Finance (No 2) Act 2017 changes: close companies and partnerships
Lee is not domiciled or resident in the UK and never has been. He owns the entire share capital of a Jersey company, whose sole asset is a leasehold flat in London. The open market value of the shares is £2m.
Until April 2017 this would have been excluded property (IHTM04251) because the shares are not located in the UK and Lee is non-domiciled. So, there would not have been an Inheritance Tax (IHT) charge if he had gifted those shares or had retained them (and his foreign domicile) until his death.
The effect of the new rule is that the shares are no longer excluded property and because the value of the shares is wholly attributable to a UK residential property interest (UKRPI) the full value of £2m is within the scope of IHT.
So, if Lee gifts the shares or dies then a lifetime charge or charge on death may arise subject to any available reliefs or exemptions.
As example 1 except that Lee has, in 2000, gifted his shareholding into a discretionary trust. That property would have been excluded property because Lee was not domiciled in the UK when the settlement was made. The effect of the new rule is that the shares cannot be excluded property from April 2017 and are therefore subject to exit and anniversary charges.
If the facts are the same in 2020 then £2m will be taxable on the trust’s 10-year anniversary. But relief is available for the period – broadly the 7 years between 2010 and 2017 – that the shares were excluded property under the old rules. So, the rate of tax would not exceed 1.8% (3/10 x 6%).
If Lee is a beneficiary of the trust then the gifted property may also be property subject to a reservation (IHTM14301) and taxable on his death.
The amount brought within charge cannot exceed the ordinary open market value of the shares (or partnership interest or loan). There is no change in the methodology for establishing that value and discounts will be available on the same basis as they are given, or not given, at present. However, once this value has been ascertained then the question is the extent to which that value is attributable to a UKRPI and not to any other type of asset, wherever located, as shown in the next example.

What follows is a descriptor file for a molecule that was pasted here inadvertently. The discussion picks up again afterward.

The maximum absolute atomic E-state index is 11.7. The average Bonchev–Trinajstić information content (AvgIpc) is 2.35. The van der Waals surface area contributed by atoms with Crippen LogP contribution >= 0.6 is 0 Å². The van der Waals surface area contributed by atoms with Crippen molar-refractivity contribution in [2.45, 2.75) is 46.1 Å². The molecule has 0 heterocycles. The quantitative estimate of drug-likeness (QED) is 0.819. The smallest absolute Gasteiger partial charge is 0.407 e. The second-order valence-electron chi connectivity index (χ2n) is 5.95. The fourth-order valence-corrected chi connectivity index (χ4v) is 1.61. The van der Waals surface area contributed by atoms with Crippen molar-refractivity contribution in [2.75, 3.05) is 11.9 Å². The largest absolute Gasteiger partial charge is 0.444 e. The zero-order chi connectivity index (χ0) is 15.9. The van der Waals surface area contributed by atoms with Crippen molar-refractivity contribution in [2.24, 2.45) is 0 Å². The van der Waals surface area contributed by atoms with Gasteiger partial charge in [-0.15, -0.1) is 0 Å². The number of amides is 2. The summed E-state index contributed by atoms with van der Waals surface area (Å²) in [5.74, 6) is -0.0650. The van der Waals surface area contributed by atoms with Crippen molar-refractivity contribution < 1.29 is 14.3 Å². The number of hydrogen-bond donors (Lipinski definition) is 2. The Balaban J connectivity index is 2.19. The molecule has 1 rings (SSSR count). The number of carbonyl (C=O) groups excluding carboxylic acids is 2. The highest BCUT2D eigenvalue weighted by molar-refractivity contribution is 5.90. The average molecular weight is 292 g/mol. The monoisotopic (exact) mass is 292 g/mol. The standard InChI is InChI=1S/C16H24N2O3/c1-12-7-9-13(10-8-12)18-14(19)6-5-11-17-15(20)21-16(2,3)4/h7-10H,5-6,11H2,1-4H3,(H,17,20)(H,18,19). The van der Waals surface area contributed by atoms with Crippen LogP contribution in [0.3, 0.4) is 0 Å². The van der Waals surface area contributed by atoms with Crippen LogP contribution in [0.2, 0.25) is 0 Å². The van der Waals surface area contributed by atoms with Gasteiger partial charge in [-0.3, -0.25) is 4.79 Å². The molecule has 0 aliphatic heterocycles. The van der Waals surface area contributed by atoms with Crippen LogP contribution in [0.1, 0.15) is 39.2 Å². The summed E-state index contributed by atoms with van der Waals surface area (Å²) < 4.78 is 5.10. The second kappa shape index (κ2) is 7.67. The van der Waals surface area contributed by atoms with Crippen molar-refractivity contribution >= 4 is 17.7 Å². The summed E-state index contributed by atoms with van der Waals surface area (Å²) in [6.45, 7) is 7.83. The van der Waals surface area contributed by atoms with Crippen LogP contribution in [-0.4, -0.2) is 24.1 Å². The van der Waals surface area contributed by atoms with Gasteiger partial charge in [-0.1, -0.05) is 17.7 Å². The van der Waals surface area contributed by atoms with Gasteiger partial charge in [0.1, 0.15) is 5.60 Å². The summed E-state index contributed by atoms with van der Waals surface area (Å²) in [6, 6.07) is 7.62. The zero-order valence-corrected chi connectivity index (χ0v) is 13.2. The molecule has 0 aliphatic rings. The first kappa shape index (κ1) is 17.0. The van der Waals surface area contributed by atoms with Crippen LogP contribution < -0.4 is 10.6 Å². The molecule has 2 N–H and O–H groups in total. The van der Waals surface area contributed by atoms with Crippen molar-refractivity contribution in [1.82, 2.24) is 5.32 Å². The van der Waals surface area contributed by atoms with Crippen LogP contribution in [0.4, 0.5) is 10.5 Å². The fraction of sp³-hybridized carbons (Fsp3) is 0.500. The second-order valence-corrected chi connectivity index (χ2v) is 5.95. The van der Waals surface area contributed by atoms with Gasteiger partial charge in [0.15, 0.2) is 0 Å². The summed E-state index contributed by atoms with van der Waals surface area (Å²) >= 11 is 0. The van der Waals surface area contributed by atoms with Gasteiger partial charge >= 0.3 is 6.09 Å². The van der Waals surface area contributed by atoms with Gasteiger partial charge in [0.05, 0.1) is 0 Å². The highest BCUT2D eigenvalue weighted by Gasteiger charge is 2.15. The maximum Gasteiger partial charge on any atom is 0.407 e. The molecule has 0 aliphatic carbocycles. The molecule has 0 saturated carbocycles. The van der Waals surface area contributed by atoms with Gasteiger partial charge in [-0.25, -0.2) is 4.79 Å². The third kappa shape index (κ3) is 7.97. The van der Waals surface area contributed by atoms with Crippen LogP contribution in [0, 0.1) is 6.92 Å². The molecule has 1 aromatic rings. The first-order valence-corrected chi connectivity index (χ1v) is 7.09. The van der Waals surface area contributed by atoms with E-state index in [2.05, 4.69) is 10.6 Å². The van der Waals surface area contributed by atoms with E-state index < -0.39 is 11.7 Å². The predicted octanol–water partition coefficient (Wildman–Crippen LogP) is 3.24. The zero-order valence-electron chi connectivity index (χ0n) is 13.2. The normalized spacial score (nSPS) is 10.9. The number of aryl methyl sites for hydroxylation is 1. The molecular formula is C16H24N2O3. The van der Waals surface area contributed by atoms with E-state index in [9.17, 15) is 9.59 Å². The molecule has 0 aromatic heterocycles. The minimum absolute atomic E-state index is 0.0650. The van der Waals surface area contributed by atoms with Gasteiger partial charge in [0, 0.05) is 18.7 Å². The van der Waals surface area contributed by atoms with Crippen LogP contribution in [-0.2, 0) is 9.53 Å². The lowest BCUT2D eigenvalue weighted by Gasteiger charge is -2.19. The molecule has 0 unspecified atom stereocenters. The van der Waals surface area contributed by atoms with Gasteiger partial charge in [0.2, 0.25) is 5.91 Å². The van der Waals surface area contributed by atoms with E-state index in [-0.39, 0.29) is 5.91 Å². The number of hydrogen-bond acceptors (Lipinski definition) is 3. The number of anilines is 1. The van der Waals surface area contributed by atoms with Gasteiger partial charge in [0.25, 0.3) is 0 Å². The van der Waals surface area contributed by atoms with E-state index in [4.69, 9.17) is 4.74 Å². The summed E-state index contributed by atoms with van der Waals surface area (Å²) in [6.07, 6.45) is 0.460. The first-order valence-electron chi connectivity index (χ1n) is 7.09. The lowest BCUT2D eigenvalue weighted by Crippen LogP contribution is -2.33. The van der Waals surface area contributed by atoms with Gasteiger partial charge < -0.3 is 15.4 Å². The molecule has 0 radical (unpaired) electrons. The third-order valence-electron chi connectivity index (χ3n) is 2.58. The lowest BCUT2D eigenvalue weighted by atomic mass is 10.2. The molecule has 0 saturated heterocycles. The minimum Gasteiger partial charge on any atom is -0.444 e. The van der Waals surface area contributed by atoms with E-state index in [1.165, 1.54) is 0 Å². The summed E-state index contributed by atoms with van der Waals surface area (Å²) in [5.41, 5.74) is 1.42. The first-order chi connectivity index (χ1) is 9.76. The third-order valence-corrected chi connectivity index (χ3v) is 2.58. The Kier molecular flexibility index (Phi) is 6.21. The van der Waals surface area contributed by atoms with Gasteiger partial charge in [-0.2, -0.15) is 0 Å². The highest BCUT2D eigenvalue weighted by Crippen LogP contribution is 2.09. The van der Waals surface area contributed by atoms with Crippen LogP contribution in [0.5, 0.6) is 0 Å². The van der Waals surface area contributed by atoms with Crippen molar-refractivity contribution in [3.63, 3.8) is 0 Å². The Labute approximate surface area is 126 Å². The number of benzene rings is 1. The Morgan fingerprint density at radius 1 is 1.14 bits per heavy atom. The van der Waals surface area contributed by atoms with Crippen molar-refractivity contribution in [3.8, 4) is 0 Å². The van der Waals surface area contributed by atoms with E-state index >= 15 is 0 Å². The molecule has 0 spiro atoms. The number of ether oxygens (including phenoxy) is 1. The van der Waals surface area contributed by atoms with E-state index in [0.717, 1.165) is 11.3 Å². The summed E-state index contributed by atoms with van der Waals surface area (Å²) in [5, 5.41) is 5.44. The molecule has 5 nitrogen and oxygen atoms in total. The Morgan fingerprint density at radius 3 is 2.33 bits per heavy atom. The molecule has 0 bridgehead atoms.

If the Jersey company in example 1 above also owned £18m worth of other assets, such as UK PLC shares worth £10m and a factory in Manchester worth £5m and some land in Italy worth £3m then the value attributable to the UKRPI would be 10% of the open market value of the shareholding. It is only that value that is brought within the charges to IHT.
The liabilities of the company are spread evenly across all of its assets according to the value of the assets irrespective of whether they are secured on any particular asset.
If the company in example 3 above has liabilities of £2m and they are secured by a charge over the UKRPI then the attribution of value is not nil. It is still 10% of the open market value of the shareholding.
The UKRPI may be held indirectly through other companies (or partnerships).
If in example 3 the UK RPI is not owned directly by the close company in which Lee had a shareholding (the top company) but by a subsidiary then the new rules still apply. If that subsidiary was wholly-owned and owned only the UKRPI then the attribution would be 10% as before.
But if that value of the stake in the top company (or subsidiary) is too small, defined as less than 5%, then the new rules do not apply. But in establishing whether this de minimis exclusion applies it is necessary to include the value of other stakes in the close company or partnership that are held by a connected person, e.g. a spouse or an aunt. If the combined stake is 5% or more in value then the de minimis exclusion does not apply.